10 thoughts on “Stigma and Social Identity: What Does It Mean?

  1. First, I had to go back and read the fist post, and I think you did the translation justice!

    I find the concepts presented truly interesting, and now I’ll probably consider that book as a must read. I think there are so many facets to social identity and I think there are serious impacts, as a result. For example, I’m bisexual, but I don’t present myself in that way. There are a lot of reasons, but the biggest one has a lot to do with the stigmas that are typically attached to being bisexual. I hate the thought of what that could do to those I care about, to myself, and how people might receive me. Granted, I think there is some value in asserting yourself, but I also think that many of us just want to be able to work our way in society, and on some level that requires presenting ourselves in a “virtual” way. But then again, there is this idea of a “need-to-know” basis, and on some level that is how we all present ourselves in its purest form.

    I’m rambling here, but I think you are offering something truly intriguing in this post…

    • I agree with you and I present myself the same way. The public sees the best version of me that I can come up with because I need to be able to function within it to survive.

      Many stigmatized identities can have added issues within them. I know bisexuality doesn’t sit well with some in the LGBT community because some believe that bisexuals can pass as a straight. Two of my friends (male and female) are bisexual and in a relationship together. They appear as a straight couple but that doesn’t change their bisexual identity.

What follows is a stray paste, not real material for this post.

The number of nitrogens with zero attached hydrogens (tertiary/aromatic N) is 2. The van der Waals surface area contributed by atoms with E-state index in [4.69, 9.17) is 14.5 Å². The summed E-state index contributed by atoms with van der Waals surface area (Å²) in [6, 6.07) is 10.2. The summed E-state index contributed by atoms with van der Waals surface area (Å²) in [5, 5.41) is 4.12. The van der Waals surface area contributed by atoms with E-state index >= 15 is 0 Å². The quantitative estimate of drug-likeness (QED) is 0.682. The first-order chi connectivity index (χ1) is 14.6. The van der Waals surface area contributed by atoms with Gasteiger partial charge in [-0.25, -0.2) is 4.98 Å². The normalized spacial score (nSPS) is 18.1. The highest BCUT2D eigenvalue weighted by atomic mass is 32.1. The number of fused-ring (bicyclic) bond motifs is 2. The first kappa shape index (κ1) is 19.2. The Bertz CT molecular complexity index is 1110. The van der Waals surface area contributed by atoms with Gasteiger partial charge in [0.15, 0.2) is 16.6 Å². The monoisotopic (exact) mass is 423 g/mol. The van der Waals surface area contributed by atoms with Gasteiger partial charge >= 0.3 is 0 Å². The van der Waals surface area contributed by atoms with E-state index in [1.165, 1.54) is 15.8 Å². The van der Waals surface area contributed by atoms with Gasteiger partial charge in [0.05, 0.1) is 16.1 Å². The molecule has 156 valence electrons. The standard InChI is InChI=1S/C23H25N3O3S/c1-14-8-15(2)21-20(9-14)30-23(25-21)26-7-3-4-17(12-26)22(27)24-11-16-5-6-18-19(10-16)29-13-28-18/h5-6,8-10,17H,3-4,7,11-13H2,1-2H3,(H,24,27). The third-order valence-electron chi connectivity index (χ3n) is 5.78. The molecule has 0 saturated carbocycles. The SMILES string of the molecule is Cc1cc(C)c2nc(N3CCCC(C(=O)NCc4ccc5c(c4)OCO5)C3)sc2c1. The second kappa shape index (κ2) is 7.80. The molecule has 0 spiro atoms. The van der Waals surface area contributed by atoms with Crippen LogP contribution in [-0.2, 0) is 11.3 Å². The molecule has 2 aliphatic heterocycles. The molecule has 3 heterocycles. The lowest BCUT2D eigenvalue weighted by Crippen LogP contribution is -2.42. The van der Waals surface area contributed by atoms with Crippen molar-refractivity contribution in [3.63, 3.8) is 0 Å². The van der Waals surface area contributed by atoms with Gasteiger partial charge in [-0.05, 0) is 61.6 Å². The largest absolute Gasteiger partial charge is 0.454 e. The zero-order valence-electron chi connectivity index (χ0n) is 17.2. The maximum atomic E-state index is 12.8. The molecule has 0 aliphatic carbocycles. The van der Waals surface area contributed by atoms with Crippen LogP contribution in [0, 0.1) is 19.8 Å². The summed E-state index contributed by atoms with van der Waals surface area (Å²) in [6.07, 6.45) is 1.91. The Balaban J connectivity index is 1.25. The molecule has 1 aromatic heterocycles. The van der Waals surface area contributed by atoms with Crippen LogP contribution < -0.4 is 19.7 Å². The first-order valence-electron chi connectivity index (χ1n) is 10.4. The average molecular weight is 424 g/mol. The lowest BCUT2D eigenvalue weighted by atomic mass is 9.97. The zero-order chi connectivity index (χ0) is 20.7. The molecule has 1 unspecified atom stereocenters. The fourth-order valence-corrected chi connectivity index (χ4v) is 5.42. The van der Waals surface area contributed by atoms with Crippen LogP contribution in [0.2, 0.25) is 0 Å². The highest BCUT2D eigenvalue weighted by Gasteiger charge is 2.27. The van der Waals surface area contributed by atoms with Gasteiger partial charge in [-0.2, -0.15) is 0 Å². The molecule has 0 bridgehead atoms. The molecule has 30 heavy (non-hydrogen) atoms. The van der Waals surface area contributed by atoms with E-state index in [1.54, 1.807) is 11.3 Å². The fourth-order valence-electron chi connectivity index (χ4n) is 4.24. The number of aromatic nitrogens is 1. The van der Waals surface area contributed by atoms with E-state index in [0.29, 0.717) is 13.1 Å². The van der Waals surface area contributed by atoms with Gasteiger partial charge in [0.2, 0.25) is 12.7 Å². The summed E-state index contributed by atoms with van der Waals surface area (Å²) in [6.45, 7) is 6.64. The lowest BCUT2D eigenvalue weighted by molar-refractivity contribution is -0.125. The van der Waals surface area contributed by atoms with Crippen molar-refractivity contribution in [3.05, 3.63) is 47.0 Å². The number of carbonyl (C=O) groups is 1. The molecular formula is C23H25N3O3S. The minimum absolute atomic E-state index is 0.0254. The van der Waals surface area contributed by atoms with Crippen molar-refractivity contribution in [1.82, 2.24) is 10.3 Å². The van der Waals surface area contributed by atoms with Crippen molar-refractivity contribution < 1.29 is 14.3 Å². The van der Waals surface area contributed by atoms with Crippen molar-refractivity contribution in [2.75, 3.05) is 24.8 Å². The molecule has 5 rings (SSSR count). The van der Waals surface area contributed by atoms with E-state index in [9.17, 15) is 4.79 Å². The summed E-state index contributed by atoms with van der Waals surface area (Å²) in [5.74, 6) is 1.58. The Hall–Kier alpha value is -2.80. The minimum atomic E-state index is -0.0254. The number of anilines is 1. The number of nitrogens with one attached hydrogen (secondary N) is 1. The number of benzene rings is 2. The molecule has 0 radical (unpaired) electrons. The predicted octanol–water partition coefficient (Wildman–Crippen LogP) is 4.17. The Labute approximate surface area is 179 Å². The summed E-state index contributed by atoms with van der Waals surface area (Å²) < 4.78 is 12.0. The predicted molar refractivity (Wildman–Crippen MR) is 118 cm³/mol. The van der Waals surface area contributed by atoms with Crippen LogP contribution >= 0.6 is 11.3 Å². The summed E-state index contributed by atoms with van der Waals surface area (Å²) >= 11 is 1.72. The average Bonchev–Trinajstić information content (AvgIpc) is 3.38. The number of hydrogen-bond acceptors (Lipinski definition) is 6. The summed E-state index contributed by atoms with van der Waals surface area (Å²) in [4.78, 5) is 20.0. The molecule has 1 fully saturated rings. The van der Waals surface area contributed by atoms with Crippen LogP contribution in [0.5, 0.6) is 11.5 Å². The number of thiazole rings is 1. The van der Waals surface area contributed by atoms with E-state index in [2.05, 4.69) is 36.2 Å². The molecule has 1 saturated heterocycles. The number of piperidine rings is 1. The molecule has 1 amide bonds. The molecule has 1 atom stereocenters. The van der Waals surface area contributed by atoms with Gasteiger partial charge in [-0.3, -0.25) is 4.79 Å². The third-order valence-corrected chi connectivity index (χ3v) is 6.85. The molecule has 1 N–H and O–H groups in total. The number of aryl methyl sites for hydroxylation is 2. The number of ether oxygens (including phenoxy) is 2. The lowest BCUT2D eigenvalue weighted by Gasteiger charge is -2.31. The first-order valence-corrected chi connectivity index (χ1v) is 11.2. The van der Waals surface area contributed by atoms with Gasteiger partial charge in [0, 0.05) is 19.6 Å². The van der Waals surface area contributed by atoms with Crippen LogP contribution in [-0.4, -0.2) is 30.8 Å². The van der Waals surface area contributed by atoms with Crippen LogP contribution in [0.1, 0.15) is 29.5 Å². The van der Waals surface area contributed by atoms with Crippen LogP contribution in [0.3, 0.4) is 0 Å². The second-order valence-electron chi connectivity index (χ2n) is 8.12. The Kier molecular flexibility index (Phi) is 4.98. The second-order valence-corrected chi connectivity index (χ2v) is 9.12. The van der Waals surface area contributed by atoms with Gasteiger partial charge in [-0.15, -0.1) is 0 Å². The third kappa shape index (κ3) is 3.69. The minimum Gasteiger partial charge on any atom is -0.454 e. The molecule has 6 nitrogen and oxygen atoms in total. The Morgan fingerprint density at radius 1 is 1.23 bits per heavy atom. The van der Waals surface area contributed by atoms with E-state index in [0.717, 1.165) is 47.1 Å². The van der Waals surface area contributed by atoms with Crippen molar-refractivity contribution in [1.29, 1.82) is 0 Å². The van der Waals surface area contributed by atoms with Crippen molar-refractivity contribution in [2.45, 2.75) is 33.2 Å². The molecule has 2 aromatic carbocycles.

Thanks for your comment!

  2. very well said both Disconnected and PIM (pride in madness). i really think that we are all born bisexual, but society makes us pick (a side) when young. almost a us against them from a young age. we all gravitate to what society says we are to be, but there is a point in our lives where we feel the need to pick between the two. i have always chosen male relationships, but i sure can appreciate a women when i see one! :p

    i do like your translations a great deal, they are really helpful, but i likely won’t pick up the book. not that i want an easy read, i just want to read something without having to open the dictionary three times per page.

  3. Wow this really resonated with me. I used to keep my bipolar 1 illness covered up, hiding it as best I could until I could finally not fight with it no more. Out it came and all heck broke loose. I was a nurse, a professional health care worker, but I couldn’t handle the tasks at my job or get along with my co workers. I am now on disability and fill my time with reading and blogging, hoping to start volunteering soon. I will be careful not to judge upon meeting someone based on your post. Thank you!

  4. I try to get beyond shame and stigmas. Its more the person’s problem who is close minded and accepts societies stigmas and sees people accordingly. I have always had pride in my honesty and feel no reason to hide who I am. When I discovered I was a lesbian I eventually became overjoyed. The Bipolar, I have felt the same acceptance. I live as someone who uses who I am to create stories. To show at least myself, all is alright. I will work with who I am if I have difficulties. Great presentation. Eye opening.

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